There are a total of 12 trails for day hikers, with three of them allowing for primitive camping for backpackers. Two allow for mountain biking, and the 11.25-mile Cuivre River Trail — the longest in the park — welcomes horseback riding.

“We nearly had the trails to ourselves,” said visitor Vân Nguyen. “We saw only one other hiker all day. It was the first week of May, and the dogwoods were blooming, and small white and blue flowers lined the trail. If you hike the northern section [of the Lone Spring Trail], be sure to visit Shady 80 Lake. A great spot for lunch.”

Where the Wild Things Are
The spring months bring flowering trees and wildflowers, while the fall entertains with bursting autumn colors. For those who enjoy hiking and camping in the cold months, I’m told Cuivre River State Park is a winter wonderland when filled with snow. The park is a refuge from summer heat and humidity, though be warned that this is the season for ticks, mosquitos, chiggers, gnats, and spiders who like to build their webs across trails at head height.

“Cuivre River State Park is the largest contiguous tract of ground in the area and, as such, is an IBA [Important Bird Area]. The huge expanse of green space offers migrating warblers and other birds a wonderful habitat along their travels where they can be viewed by park visitors,” Cuivre River State Park Superintendent Jason Harrison told me. “The park offers unique prairie grasslands to eastern woodlands, where quail and woodcock to whitetail deer and the eastern wild turkey freely roam about.”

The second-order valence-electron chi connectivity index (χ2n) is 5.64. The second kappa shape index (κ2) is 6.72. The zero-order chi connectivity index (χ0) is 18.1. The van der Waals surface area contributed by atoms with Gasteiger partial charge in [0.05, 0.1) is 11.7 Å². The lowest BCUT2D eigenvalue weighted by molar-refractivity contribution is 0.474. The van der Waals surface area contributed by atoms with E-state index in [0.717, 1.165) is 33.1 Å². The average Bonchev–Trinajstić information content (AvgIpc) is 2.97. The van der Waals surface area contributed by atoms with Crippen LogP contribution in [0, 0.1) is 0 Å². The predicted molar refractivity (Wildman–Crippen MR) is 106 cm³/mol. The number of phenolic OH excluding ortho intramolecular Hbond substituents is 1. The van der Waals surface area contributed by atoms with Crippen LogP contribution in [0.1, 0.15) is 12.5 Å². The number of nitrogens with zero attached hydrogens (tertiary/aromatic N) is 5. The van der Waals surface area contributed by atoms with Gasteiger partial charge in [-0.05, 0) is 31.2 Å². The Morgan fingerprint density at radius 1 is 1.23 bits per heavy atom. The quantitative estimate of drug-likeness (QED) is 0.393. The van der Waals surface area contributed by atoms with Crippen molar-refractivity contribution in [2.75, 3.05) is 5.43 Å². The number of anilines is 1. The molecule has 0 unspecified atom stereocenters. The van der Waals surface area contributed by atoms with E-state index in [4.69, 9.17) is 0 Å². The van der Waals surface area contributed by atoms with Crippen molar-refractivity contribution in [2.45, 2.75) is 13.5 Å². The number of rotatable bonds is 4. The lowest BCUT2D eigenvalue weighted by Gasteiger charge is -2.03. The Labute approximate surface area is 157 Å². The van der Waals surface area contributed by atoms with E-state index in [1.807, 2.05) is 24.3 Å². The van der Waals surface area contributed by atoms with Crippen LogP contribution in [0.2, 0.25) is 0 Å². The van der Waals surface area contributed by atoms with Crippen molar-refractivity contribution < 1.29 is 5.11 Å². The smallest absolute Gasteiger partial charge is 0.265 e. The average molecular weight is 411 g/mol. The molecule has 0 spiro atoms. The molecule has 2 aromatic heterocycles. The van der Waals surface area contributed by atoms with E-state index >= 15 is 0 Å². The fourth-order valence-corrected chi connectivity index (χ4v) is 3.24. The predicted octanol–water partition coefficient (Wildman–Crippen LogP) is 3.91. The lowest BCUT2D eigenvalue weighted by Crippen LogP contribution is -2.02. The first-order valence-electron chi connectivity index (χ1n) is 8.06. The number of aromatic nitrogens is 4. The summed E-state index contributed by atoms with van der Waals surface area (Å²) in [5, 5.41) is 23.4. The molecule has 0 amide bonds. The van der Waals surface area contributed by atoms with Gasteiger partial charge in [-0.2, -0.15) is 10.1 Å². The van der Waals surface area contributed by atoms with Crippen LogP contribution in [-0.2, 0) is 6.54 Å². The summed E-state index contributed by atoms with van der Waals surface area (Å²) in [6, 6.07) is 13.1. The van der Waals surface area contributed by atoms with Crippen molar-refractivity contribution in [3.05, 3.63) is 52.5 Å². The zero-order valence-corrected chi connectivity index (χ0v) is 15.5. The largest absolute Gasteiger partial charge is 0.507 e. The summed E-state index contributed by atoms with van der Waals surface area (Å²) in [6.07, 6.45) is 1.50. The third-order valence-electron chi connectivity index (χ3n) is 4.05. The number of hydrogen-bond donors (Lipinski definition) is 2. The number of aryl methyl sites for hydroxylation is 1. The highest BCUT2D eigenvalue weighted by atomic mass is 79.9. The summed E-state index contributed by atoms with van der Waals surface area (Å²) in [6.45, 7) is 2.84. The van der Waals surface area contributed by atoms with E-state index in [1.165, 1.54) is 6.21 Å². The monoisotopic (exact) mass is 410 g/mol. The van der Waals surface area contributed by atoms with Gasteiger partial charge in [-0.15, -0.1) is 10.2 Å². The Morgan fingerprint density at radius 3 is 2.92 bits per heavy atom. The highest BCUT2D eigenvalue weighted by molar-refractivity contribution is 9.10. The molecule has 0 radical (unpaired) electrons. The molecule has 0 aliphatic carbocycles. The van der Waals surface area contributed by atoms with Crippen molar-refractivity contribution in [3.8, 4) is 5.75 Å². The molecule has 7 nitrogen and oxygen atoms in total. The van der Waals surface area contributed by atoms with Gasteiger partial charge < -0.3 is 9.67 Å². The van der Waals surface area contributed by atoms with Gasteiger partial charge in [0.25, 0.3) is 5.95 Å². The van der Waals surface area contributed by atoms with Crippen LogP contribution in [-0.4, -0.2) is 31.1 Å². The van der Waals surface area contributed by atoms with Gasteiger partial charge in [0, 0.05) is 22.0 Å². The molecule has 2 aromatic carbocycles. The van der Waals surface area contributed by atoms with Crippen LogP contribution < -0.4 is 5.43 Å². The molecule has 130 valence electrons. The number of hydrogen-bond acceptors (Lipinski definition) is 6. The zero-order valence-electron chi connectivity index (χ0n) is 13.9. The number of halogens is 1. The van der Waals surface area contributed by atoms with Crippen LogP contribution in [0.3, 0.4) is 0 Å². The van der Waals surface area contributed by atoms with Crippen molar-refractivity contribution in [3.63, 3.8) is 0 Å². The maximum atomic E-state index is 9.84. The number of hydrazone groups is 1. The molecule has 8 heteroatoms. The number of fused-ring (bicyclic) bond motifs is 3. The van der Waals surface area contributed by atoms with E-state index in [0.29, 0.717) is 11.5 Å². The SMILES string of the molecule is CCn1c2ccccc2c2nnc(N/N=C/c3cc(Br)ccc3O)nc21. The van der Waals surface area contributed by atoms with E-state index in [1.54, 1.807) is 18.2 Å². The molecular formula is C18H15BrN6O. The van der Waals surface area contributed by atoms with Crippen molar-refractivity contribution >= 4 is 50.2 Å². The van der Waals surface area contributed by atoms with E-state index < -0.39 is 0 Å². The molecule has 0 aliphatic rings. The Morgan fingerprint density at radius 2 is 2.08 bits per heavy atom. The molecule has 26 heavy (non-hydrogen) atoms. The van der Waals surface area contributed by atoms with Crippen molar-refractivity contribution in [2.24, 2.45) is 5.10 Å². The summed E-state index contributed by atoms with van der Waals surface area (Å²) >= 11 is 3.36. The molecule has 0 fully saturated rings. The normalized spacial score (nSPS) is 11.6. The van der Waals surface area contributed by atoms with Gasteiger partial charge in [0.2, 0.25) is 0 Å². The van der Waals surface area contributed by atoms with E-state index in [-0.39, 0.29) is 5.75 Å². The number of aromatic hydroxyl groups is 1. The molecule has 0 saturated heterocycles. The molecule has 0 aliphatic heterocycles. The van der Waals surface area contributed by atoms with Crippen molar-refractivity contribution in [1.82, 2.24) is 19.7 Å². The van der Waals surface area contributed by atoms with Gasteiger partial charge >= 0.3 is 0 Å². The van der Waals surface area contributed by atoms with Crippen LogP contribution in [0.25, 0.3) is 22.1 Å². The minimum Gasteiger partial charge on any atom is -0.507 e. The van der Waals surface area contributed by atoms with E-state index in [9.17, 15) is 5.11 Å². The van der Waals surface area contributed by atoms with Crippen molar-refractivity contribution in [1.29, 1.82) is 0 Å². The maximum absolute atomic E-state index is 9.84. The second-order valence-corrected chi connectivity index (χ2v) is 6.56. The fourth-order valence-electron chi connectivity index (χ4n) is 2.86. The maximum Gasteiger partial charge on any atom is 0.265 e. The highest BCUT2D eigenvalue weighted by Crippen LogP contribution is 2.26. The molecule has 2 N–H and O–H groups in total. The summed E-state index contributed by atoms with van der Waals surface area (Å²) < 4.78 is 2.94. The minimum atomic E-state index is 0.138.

Cuivre River wild flowers

Wildflowers at Cuivre River State Park attract other wildlife.

Hikers, campers, and other park attendees have seen possum, fox, raccoons, and rabbits. Those looking to the sky have spotted blue jays, woodpeckers, many types of owls, hummingbirds, cardinals, bald eagles in the winter months, and a seemingly endless list of sparrow, wren, goose, duck, and hawk. Those with a keen eye to the ground report different types of frogs, toads, salamanders, snakes, and turtles.

Taking Your Sports Off-Road
Rebecca Ragland and her partner rode their bicycles both on and off-road in the park. Of the off-road ride, she said, “The experience was a good workout; pretty and fun. It was very hot, and the workout was challenging. Afterward, we went swimming. Be ready for a challenge and expect surprises.”

There are two mountain bike trails in the park, and many miles of paved road winding through the woods. Bike the Blackhawk Point Trail (5.75 miles), which is shared with hikers and is considered an easy to intermediate ride, according to MTB Project. The Old Schoolhouse Trail (3.85 miles), also shared with hikers, is considered by MTB Project to be a solid intermediate trail.

Hamilton Hollow Trail at Cuivre River State Park

Hamilton Hollow Trail at Cuivre River State Park.

Prefer running to riding? Cuivre River State Park is home to the popular Quivering Quads and Timber ‘N’ Trails off-road races hosted by Fleet Feet St. Louis, which take place in the spring and fall, respectively.

And there you have it. In an ocean of flat farmland, an oasis of Ozark-like nature is waiting for your discovery. Enjoy it alone or come with a group to experience all four seasons in one of Missouri’s diverse and unspoiled natural treasures.

Getting There

Cuivre River State Park
678 State Route 147, Troy, MO 63379

Directions: From the town of Troy, go east on East State Highway 47 for approximately 3 miles to MO-147. Turn north (left) on MO-147. The visitor’s center will be about 2 miles further on your left.

More Information: (636) 528-7247; mostateparks.com/park/cuivre-river-state-park

Author: Mogran Paar is a contributor to Terrain Magazine.
Top Image: Cuivre River State Park by Morgann Paar.